• Talk to your neighbors – good people speed out of habit, haste, or inattention. Sometimes a reminder goes a long way.
  • Allow extra drive time to reduce an inclination to speed.
  • Avoid distracted driving — phone calls, texts, and food can wait!
  • Teach children to be aware of vehicles and use caution when crossing the street. Don’t allow them to play in the street or dart after toys
  • Get active! If possible, walk and bike in your neighborhood – streets are shared spaces.

Tips for Pedestrians and Cyclists

Mobility is important to everyone, whether it’s from the car to your house, to a specific destination or for recreation and exercise. Walking or using a mobility device is integral to how we live, work, and play. When motorists speed, pedestrians and neighborhood quality of life are negatively affected. Slower speeds promote safety and:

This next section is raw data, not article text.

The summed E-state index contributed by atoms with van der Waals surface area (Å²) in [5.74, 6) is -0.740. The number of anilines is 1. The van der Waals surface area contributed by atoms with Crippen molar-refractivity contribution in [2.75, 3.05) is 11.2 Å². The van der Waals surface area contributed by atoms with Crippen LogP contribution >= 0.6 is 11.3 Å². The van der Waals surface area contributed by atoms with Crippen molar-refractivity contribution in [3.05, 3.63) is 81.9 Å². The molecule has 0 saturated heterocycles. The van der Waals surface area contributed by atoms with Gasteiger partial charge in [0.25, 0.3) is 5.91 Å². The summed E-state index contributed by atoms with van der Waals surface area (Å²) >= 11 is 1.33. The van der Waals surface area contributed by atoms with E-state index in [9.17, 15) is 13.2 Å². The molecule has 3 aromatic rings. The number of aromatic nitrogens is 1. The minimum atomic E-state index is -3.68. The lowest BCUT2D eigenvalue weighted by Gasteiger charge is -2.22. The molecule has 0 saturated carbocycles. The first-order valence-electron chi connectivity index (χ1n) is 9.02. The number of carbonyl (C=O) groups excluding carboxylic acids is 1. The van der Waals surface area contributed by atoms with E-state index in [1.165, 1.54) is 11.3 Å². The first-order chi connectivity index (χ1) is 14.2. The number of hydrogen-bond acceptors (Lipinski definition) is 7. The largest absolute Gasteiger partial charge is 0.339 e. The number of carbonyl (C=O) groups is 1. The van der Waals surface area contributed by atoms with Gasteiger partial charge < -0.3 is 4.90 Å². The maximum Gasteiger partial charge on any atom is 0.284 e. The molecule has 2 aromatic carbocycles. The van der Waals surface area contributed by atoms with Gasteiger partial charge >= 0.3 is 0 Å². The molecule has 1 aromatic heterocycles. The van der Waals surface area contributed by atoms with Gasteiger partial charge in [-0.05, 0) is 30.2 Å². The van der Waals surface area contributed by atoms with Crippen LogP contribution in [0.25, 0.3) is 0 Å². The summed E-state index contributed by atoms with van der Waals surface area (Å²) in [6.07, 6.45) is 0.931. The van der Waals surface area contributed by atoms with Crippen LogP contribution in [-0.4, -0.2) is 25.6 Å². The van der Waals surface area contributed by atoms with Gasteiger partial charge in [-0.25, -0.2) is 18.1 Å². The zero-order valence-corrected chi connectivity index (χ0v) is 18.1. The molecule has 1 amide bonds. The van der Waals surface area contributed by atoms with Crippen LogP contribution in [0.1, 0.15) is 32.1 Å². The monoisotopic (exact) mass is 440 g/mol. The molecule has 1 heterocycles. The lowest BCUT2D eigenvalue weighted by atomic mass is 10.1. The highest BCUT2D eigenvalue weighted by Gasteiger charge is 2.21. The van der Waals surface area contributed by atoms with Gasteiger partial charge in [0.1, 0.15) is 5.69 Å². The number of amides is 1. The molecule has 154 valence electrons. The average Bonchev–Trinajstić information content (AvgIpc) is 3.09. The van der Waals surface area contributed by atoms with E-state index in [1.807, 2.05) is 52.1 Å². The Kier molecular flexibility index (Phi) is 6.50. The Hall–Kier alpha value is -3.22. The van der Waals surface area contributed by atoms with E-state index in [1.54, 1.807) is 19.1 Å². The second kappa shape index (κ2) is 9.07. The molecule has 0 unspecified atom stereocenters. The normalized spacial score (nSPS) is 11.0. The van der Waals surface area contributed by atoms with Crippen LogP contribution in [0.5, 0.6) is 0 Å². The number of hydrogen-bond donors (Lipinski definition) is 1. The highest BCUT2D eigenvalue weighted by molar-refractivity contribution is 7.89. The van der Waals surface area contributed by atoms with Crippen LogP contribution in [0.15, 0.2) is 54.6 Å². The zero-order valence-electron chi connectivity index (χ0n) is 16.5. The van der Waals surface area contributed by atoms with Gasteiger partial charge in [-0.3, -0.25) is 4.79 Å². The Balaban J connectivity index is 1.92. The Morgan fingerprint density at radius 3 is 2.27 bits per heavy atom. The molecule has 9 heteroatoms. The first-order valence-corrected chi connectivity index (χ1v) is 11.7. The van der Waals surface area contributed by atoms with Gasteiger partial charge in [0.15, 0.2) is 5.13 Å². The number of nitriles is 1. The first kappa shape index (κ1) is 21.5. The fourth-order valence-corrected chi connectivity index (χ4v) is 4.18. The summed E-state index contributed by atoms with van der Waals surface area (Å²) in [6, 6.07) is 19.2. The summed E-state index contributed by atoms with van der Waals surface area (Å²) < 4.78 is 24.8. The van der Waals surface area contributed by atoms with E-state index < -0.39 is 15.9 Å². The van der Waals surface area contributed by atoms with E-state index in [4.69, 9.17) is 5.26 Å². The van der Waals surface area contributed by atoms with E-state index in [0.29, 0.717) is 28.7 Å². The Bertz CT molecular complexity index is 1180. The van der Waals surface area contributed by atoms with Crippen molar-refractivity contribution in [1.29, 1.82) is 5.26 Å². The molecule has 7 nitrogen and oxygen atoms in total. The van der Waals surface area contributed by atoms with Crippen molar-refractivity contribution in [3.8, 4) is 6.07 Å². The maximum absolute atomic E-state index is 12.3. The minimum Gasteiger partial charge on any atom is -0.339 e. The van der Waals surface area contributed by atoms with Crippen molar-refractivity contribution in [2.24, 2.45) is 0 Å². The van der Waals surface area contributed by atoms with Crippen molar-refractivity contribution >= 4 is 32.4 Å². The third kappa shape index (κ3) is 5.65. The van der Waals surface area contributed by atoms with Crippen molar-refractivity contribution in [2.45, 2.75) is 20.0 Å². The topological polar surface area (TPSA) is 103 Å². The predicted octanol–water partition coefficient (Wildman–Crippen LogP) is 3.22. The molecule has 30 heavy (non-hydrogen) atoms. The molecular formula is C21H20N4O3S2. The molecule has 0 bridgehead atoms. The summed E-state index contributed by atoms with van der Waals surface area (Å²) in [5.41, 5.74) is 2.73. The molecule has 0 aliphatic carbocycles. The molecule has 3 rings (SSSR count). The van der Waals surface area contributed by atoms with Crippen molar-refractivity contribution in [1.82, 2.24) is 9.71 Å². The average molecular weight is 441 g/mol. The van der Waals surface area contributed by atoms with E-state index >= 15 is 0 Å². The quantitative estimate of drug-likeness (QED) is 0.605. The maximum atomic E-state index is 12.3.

• Allow drivers to react to unpredictable circumstances such as young children darting into the street
  • Lead to a greater sense of safety, trust and support among neighbors
  • Increase the likelihood that residents will feel safe using neighborhood sidewalks

Tips for Drivers 

  • Always stop for pedestrians. They are permitted to cross at intersections even when there are no pavement markings, unless posted signs prohibit it.
  • Stay focused and slow down, especially in school zones and neighborhoods with children present.
  • Never exceed the speed limit when passing vehicles. Never pass vehicles that are turning or stopped at intersections.
  • Prevent feeling rushed by allowing enough travel time.
  • Never drive under the influence of alcohol or drugs.